Retired NASCAR driver Dale Earnhardt Jr. has expressed his fascination with old tracks in the past, including Fairgrounds Speedway in Nashville. Now he is showcasing that love on NBC's Peacock streaming platform. He recently unveiled the debut trailer for his new show, Lost Speedways.
Earnhardt Jr. posted the trailer on Thursday and revealed the premiere date of his upcoming show. In the trailer, he walked through fields and sat in the stands at abandoned tracks. The short clip also showed him talking to Richard Petty, NASCAR's all-time wins leader. One of the destinations that will take center stage is Jungle Park Speedway, a short track outside of Indianapolis that closed in 1960 after "a string of horrific accidents."
"For as long as I can remember, I've had this fascination for old, abandoned racetracks," Earnhardt Jr. said in the trailer. The kind of places where my granddad and my father raced. Where my heroes traded paint with my rivals. I'm about to embark on a journey to see and to feel the soul of my sport."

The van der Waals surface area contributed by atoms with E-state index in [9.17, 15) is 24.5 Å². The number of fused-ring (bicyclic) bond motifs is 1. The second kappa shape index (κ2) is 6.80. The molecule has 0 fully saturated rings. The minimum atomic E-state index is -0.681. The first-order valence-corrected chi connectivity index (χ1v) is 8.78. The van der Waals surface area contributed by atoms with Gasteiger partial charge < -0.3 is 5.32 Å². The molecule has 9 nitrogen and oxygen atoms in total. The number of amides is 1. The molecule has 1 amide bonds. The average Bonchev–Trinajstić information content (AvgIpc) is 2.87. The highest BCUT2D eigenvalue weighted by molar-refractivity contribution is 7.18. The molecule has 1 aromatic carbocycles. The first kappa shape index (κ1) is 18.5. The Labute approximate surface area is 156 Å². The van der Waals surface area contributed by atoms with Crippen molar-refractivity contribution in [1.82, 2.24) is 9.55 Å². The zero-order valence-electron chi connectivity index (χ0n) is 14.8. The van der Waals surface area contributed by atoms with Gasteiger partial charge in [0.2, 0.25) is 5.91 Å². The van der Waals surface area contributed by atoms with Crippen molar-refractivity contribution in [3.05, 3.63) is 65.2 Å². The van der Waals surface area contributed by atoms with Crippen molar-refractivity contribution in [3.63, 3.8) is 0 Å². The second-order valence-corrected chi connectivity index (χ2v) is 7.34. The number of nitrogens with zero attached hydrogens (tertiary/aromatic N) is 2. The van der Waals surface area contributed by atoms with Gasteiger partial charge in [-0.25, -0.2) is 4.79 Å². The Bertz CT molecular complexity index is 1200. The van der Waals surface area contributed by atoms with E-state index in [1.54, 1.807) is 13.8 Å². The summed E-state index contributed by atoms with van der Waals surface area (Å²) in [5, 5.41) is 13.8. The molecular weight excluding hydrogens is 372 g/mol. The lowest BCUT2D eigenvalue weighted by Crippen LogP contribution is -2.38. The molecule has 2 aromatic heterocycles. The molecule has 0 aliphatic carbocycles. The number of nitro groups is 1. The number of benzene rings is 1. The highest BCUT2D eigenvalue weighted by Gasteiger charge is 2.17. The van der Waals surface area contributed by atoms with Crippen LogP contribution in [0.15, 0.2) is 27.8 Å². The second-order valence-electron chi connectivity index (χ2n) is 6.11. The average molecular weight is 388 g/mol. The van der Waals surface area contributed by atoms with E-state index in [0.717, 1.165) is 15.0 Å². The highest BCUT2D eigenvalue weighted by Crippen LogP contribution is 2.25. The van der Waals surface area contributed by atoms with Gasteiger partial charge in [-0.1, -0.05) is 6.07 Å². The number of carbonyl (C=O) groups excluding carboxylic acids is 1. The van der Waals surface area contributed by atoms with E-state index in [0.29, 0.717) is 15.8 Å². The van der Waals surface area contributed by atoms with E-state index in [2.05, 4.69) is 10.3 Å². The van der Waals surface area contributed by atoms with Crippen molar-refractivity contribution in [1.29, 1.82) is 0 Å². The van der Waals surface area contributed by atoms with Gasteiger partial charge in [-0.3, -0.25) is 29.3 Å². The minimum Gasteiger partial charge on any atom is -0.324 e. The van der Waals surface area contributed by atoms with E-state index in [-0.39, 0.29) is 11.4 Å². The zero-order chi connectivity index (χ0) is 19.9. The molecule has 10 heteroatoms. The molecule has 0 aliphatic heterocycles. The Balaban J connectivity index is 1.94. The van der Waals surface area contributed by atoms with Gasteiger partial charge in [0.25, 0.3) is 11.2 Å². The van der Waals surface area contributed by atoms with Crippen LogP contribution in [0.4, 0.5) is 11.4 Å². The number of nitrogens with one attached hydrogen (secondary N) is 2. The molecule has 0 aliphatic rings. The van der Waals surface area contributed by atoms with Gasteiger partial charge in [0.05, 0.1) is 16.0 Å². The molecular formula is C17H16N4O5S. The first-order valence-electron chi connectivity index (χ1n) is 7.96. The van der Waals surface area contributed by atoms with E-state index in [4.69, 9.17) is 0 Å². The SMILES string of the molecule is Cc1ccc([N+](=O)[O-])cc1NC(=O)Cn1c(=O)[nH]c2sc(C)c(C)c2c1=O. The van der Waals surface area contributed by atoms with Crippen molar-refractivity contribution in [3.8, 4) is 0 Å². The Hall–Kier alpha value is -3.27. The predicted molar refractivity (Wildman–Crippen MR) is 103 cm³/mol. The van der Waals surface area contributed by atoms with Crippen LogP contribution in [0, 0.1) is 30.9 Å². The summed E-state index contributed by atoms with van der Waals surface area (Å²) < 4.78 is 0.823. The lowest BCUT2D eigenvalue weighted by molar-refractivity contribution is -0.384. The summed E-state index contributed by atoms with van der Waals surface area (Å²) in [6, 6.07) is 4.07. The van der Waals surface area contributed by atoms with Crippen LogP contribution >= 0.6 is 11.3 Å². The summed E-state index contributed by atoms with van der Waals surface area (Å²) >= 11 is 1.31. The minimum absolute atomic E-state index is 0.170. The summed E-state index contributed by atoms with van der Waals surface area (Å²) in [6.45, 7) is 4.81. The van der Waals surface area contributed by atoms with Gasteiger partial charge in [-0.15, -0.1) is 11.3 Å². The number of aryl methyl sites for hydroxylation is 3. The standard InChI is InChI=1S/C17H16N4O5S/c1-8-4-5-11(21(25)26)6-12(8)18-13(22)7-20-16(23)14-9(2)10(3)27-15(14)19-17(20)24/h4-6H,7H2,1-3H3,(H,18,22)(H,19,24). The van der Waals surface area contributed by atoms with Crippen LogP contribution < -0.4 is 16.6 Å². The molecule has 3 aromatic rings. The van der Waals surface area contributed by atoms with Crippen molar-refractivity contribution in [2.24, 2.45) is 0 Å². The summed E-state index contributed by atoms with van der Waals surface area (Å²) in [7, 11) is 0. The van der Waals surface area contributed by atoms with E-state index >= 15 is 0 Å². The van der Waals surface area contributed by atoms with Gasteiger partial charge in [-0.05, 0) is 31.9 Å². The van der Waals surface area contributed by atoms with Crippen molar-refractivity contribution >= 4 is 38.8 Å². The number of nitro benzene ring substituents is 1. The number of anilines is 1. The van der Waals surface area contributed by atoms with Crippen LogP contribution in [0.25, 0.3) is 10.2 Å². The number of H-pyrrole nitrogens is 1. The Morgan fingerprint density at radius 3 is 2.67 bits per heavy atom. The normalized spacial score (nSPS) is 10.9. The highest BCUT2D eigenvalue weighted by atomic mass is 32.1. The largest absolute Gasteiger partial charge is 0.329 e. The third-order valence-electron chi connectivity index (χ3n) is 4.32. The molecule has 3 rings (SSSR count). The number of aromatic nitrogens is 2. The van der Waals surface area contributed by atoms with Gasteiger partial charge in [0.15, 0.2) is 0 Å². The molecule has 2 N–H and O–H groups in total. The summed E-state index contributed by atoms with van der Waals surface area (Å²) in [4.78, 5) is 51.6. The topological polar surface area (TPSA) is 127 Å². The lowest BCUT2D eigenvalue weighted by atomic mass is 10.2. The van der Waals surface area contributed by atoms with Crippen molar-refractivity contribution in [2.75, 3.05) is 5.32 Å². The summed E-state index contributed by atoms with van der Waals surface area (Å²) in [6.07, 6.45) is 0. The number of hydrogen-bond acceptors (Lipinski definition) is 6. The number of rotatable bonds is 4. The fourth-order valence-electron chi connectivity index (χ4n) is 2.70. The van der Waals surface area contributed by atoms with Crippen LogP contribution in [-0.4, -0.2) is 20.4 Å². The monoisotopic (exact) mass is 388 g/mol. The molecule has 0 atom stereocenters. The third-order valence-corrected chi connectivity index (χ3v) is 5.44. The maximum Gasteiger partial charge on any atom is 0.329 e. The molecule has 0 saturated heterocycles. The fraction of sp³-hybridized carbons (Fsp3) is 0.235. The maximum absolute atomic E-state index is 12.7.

Earnhardt Jr. created Lost Speedways and will serve as the host for this exclusive look back at racing's history. Matthew Dillner, who works with Earnhardt Jr. on the Dale Jr. Download podcast, is the show's co-host. Together, they will journey to the abandoned tracks that are no longer recognizable due to the foliage.
Peacock will provide countless hours of television and movies from the NBC archives, as well as live event coverage. The service is available for Comcast subscribers first but will launch on July 15 for those with other cable and internet providers. Viewers wanting to test out Peacock can sign up for the free, ad-supported version.
In addition to the free version, a premium version is available for $5 per month. This will still have ads, but will also give access to even more content. This tier reportedly includes original content. The premium, ad-free version of Peacock will cost $10 per month. This includes access to the entire library with no commercial breaks.
Lost Speedways premieres on July 15, the same day that Peacock becomes available for all subscribers. This date also coincides with the NASCAR all-star race in Bristol, Tennessee. The sport's biggest names will compete with each other for the $1 million prize in front of an expected 30,000 fans, the largest number of in-person viewers since the COVID-19-forced postponement.